Reality TV production deal prices escalate amid consolidation wave

Reality TV producers couldn’t have scripted this any better.

Over the last 18 months, there has been a tremendous wave of consolidation among production companies that specialize in reality shows such as “Duck Dynasty,” “Top Chef” and “Party Down South.” More than half a dozen deals have been completed this year.

Much of Hollywood is already consolidated. Most sitcoms and dramas are made by the big Hollywood studios and TV networks. But the reality sector is populated by dozens of independent production companies. Reality TV is typically a lot cheaper to make than a scripted show, can be enormously profitable and travels well abroad, characteristics that have made these companies appealing.

Now the big guys are getting in on the act. Doing most of the buying are British media giants ITV, FremantleMedia and Tinopolis. While they have been busy gobbling up U.S. production companies, Warner Bros. and Discovery Communications have been equally aggressive in going after companies abroad.


And last month 21st Century Fox reached a tentative agreement to combine its unscripted company Shine with Endemol and Core Media, which are controlled by the private equity firm Apollo Global Management. If that deal closes, it would create an unscripted global juggernaut.

“Gold rush” is the term most often used by industry insiders when describing the flurry of activity and escalating prices. Companies that once might have gone for seven or eight times their cash flow are now being valued for as much as twice that amount.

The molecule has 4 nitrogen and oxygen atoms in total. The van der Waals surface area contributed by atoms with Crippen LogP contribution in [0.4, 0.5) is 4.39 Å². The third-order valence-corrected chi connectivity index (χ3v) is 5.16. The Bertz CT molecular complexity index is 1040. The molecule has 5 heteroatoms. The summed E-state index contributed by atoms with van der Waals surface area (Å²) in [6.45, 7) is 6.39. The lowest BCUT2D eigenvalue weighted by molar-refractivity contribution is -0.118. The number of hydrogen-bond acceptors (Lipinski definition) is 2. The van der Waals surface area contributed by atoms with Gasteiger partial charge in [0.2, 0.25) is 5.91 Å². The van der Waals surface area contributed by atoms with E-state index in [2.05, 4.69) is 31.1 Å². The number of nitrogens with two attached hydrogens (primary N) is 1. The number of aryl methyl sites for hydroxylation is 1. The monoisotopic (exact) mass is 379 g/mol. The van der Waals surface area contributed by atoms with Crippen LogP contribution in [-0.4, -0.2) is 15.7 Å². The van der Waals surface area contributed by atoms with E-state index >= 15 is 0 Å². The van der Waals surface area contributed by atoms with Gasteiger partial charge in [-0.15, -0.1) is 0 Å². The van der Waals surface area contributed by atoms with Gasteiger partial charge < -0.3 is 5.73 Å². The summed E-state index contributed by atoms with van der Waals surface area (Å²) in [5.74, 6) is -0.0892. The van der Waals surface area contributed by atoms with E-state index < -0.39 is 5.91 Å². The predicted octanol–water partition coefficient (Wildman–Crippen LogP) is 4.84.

“The multiples have increased substantially in the last 30 months,” said Thomas Dey, president and chief executive of ACF, a boutique investment bank that has been involved in dozens of sales of independent production companies over the last few years.

But some caution that the numbers in these deals are getting so high that there is a danger “fool’s gold” might end up the phrase that sums up this era.


“The market has gotten overheated,” said the head of one production company who requested anonymity because he didn’t want to publicly bad-mouth the business. This executive said the multiples have gotten too high for companies that typically have $5 million to $10 million a year in earnings before items like interest, taxes, depreciation and amortization.

ITV has been the most aggressive buyer. It paid $360 million for 80% of Leftfield Entertainment, whose shows include “Pawn Stars.” It also spent $40 million for 61.5% of “Duck Dynasty” producer Gurney Productions and $30 million for 65% of Thinkfactory Media, whose shows include “Marriage Boot Camp: Bridezillas” and “Preachers’ Daughters.”

Overall, ITV now has six companies in the U.S. with more than 100 shows in production and describes itself as the nation’s largest producer of unscripted shows.

Part of ITV’s motivation is to get access to content and formats that it can use to feed its pipes in Britain and elsewhere including Australia, Germany, France and the Nordic nations. Conversely, ITV can bring formats for reality shows to the U.S. and farm the production out to one of its new acquisitions.

“If you are being acquired by ITV you have access to a first-rate distribution network,” said one executive who works closely with the company, but was unauthorized to speak about its strategy. ITV declined requests to comment for this story.

Fremantle, whose shows include “American Idol” and “America’s Got Talent,” has also been on a spending spree. The company most recently acquired a 75% stake in 495 Productions, whose credits include “Jersey Shore” and “Party Down South,” in a deal valued at $40 million to $50 million.